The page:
I tried the Drake-backed fake chicken Daring. Here’s my honest review.

·6 min read

There’s no shortage of new faux food options. Long gone are the days when Boca Burgers and Tofurkey were the only choices for vegetarians and vegans looking for a suitable meat substitution. I used to be one of those people looking for plant-based meats; in my late teens and early 20s, I was a vegetarian and regularly cooked those products. Though I eat meat these days, I still find myself intrigued by plant-based alternatives to meat as I continue to crave Boca Burgers and eat vegetarian meals about half the time.

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So, when Daring Foods, a new plant-based chicken substitute, offered to send me samples for review, I was certainly intrigued. There’s no shortage of beef substitutes on the shelves, and the plant-based sausages seem to be as plentiful as meat-based ones. But faux chicken still seems stuck in the last millennium.

A new entry, especially one with slick packaging and a promise that it has the taste and texture of chicken, is very welcome. Plus, according to Bloomberg, this product has been backed by vegetarian Grammy Award-winning musician and entrepreneur Drake. If it’s good enough for Drizzy, it’s good enough for me.

Daring Foods comes in four flavors: Original, Lemon & Herb, Cajun and Original Breaded Pieces. For this review, I tried two of these packs: Lemon & Herb and Original Breaded.

The first flavor I tried was the Lemon & Herbs pack. I’d made my latest obsession, garlic scape pesto, the evening before and had leftovers and figured, hey, even if the chicken isn’t my thing, pesto, cheese and pine nuts will make anything delicious!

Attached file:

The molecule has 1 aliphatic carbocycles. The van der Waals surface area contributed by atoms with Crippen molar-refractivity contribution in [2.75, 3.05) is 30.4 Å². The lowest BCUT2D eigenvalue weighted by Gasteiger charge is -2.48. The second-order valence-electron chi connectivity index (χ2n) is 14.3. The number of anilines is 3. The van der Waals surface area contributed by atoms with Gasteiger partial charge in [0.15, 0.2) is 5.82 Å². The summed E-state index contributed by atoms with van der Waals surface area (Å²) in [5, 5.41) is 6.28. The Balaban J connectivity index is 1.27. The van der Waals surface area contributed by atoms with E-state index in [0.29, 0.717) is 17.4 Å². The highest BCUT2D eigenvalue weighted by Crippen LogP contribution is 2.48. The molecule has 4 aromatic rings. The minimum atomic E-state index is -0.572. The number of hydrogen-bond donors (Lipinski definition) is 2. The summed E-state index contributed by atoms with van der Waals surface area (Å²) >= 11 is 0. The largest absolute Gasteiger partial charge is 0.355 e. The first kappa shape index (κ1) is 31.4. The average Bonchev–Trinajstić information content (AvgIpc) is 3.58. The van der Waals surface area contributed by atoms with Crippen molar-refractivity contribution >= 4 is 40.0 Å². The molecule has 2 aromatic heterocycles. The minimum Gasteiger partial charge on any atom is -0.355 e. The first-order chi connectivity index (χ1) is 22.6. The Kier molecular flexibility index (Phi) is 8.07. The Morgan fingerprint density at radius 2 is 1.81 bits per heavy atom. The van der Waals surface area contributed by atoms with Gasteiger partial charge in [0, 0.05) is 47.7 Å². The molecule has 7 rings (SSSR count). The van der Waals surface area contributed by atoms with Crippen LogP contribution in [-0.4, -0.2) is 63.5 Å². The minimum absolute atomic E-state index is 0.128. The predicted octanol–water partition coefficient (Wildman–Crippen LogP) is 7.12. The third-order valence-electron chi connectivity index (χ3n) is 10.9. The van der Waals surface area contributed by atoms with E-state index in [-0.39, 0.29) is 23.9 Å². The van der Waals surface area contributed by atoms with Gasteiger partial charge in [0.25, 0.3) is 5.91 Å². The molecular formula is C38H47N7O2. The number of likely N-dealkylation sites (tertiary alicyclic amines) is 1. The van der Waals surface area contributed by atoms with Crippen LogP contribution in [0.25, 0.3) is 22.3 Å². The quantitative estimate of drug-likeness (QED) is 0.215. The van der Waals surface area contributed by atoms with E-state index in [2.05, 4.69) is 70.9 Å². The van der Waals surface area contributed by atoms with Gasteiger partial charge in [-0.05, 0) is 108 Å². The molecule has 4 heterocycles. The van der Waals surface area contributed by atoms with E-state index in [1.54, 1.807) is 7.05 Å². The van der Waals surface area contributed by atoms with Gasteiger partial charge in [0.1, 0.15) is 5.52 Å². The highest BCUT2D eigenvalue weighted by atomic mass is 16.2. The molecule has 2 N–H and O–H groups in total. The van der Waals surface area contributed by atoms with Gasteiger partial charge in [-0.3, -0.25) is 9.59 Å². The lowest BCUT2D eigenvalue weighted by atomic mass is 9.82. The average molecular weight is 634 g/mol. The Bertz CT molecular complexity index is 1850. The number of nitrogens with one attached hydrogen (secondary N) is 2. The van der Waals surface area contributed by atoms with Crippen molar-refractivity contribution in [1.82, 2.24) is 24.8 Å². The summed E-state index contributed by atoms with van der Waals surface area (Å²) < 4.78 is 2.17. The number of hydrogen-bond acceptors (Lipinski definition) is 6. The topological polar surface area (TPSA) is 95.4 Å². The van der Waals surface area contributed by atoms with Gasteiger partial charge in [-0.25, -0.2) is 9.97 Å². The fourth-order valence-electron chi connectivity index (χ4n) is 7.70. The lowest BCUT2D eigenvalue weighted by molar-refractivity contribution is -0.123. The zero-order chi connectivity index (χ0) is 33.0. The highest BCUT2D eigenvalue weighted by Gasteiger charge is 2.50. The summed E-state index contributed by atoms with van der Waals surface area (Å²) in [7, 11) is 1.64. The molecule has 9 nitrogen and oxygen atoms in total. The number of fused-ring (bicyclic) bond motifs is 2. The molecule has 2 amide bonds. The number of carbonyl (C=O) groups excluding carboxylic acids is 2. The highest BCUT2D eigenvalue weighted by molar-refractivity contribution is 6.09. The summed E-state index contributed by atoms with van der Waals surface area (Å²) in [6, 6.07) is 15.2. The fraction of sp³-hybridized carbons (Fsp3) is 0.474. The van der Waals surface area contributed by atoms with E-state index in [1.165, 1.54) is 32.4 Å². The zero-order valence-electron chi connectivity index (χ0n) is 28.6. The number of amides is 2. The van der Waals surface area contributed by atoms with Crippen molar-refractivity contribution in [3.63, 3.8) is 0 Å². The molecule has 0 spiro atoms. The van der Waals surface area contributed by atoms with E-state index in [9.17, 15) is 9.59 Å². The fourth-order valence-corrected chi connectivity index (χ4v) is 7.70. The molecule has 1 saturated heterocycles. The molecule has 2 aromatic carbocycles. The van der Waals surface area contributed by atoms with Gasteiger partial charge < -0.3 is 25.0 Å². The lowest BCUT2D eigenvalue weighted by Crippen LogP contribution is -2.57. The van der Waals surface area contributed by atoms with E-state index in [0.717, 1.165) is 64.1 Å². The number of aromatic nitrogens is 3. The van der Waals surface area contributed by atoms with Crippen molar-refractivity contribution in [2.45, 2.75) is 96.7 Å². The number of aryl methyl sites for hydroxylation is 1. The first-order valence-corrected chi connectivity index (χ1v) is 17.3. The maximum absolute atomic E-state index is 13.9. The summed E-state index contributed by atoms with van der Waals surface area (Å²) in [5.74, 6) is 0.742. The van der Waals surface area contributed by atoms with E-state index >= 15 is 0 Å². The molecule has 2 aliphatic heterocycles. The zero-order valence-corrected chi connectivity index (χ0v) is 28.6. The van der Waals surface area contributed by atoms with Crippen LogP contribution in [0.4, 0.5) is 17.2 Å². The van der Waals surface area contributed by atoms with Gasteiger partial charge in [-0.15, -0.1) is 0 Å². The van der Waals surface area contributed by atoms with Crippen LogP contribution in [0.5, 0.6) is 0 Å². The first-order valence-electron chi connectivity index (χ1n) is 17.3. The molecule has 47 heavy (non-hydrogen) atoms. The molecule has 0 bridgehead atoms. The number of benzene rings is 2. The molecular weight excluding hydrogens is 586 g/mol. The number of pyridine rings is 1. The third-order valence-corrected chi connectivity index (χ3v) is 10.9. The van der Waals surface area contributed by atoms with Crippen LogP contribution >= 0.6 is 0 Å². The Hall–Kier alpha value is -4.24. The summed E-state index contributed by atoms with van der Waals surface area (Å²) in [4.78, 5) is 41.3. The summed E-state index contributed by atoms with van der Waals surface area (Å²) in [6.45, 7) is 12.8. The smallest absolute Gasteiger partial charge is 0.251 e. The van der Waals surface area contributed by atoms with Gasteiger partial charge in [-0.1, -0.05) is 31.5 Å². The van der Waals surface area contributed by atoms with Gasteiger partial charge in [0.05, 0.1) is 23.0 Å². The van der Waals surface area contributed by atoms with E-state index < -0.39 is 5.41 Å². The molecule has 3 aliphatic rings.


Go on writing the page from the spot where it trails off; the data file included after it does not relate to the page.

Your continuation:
When I opened the Daring package, I was surprised by the look of the pieces. They were very much pieces. They weren’t especially uniform and instead looked like homemade chicken tenders that had been seasoned, cooked, chopped haphazardly and flash-frozen. Thankfully, the pieces were all the same thickness, but the small and large pieces made me worry they’d cook unevenly.

That worry came true. When it came to cooking the pieces, I followed the instructions on the back of the bag: added a little vegetable oil to a small saute pan, turned the stove on and fried away.

The package recommended cooking them for 10 to 12 minutes, flipping occasionally, but I found it took about half of that amount of time before my pieces were “golden brown.” In fact, when I first flipped them after 2 or 3 minutes of cooking, the beginnings of a bit of burn were starting to form on some of the smaller pieces. I also found that like many frozen foods, the ice and oil did not agree, and there was a considerable amount of splatter.

I browsed the package quickly to see if this product was pre-cooked or not — like, how important were those 10 minutes? — and found no information about whether the product is safe to consume raw. In order to prevent my Daring from turning into a total crisp, I pulled them off the heat after about 6 minutes.

After I took the Daring pieces out of the pan, it was time for a taste test. It did taste like chicken in that it primarily reflected its seasonings. The lemon and herb taste was present but not overpowering, though I wouldn’t be mad if the lemon flavor was amped up even more — but I’m a total lemon head.

Now, what about that texture? Daring touts its ability for the meat to “pull” like real chicken, but I still found this to be more similar to other soy-based chick’n products. The outside was deliciously crispy, but the inside was a bit rubbery, and it was hard to take a bite of the pieces; you more or less had to eat the whole thing. They didn’t cut easily either, but this could be user error. My pieces were cooked.